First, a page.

Development of the articular cavity in the rat temporomandibular joint with special reference to the behavior of endothelial cells and macrophages

Authors

  • Akiko Suzuki,

    Corresponding author
    1. Division of Oral Anatomy, Department of Oral Biological Science, Niigata University Graduate School of Medical and Dental Sciences, Niigata, Japan
    • Division of Oral Anatomy, Department of Oral Biological Science, Niigata University Graduate School of Medical and Dental Sciences, 2-5274 Gakkocho-dori, Niigata 951-8514, Japan
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    • Fax: 81-25-223-6499

  • Kayoko Nozawa-Inoue,

    1. Division of Oral Anatomy, Department of Oral Biological Science, Niigata University Graduate School of Medical and Dental Sciences, Niigata, Japan
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  • Nobuyuki Ikeda,

    1. Division of Oral Maxillofacial Surgery, Department of Oral Health Science, Niigata University Graduate School of Medical and Dental Sciences, Niigata, Japan
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  • Norio Amizuka,

    1. Division of Oral Anatomy, Department of Oral Biological Science, Niigata University Graduate School of Medical and Dental Sciences, Niigata, Japan
    2. Center for Transdisciplinary Research, Niigata University, Niigata, Japan
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  • Kazuhiro Ono,

    1. Division of Oral Maxillofacial Surgery, Department of Oral Health Science, Niigata University Graduate School of Medical and Dental Sciences, Niigata, Japan
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  • Ritsuo Takagi,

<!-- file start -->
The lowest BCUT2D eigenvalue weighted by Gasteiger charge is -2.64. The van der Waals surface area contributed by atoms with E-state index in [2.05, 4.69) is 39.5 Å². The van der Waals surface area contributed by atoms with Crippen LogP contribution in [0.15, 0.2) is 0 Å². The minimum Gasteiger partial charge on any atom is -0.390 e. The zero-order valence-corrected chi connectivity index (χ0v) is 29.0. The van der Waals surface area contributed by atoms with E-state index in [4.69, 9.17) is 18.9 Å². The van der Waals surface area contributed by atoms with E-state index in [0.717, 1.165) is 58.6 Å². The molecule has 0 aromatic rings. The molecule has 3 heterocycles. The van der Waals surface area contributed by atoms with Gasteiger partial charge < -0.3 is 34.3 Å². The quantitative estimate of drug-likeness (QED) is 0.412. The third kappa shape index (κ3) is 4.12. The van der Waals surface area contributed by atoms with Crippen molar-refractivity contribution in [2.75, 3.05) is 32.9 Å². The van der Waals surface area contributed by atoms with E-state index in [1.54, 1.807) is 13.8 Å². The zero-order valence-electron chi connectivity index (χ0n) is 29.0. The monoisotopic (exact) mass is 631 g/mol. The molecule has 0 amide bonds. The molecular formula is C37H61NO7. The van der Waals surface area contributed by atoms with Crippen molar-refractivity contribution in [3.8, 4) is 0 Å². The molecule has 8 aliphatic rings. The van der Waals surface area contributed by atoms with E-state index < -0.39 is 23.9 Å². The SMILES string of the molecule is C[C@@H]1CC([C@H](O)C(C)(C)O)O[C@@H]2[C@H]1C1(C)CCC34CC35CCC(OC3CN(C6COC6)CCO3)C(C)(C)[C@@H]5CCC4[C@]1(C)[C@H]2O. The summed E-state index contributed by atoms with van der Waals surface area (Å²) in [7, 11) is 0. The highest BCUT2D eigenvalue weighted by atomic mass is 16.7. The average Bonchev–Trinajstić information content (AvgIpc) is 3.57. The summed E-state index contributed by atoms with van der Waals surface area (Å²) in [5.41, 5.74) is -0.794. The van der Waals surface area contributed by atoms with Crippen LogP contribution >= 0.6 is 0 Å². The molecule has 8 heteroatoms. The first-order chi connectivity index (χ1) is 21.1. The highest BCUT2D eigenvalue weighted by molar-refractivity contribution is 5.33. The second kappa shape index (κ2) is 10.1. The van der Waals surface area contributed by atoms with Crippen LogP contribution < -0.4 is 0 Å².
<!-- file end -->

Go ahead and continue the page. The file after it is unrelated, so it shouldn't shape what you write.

1. Division of Oral Maxillofacial Surgery, Department of Oral Health Science, Niigata University Graduate School of Medical and Dental Sciences, Niigata, Japan
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  • Takeyasu Maeda

    1. Division of Oral Anatomy, Department of Oral Biological Science, Niigata University Graduate School of Medical and Dental Sciences, Niigata, Japan
    2. Center for Transdisciplinary Research, Niigata University, Niigata, Japan
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Abstract

Previous developmental studies on the temporomandibular joint (TMJ) have proposed several hypotheses on the formation of its articular cavity. However, detailed information is meager. The present study examined the formation process of the articular cavity in the rat TMJ by immunocytochemistry for CD31, RECA-1, and ED1, which are useful cellular markers for endothelial cells and monocyte/macrophage lineages, respectively. The upper articular cavity formation had begun by embryonic day 21 (E21) and was completed at postnatal day 1 (P1) in advance of the lower cavitation; the latter took place from P1 to P3. The occurrence and distribution pattern of the CD31-, RECA-1-, and ED1-positive cells differed between the upper and lower articular cavity-forming areas: the ED1-positive cells exclusively occurred in the area of the prospective upper articular cavity prior to its formation, while no ED1-positive cell appeared in the lower cavity-forming area. In contrast, the CD31- and RECA-1-positive endothelial cells were restricted to the lower cavity-forming area (never the prospective upper cavity) at E19 and diminished thereafter. Throughout the cavity formation, we failed to find any apoptotic cells in the cavity formation area, indicating no involvement of apoptosis in the cavity formation in TMJ. The present findings on the behaviors of endothelial cells and ED1-positive cells show a possibility of different mechanism in the cavity formation between the upper and lower articular cavities in the rat TMJ. The appearance of ED1-reactive cells and temporal vascularization may play crucial roles in the upper and lower articular cavity formation, respectively. © 2005 Wiley-Liss, Inc.

Ancillary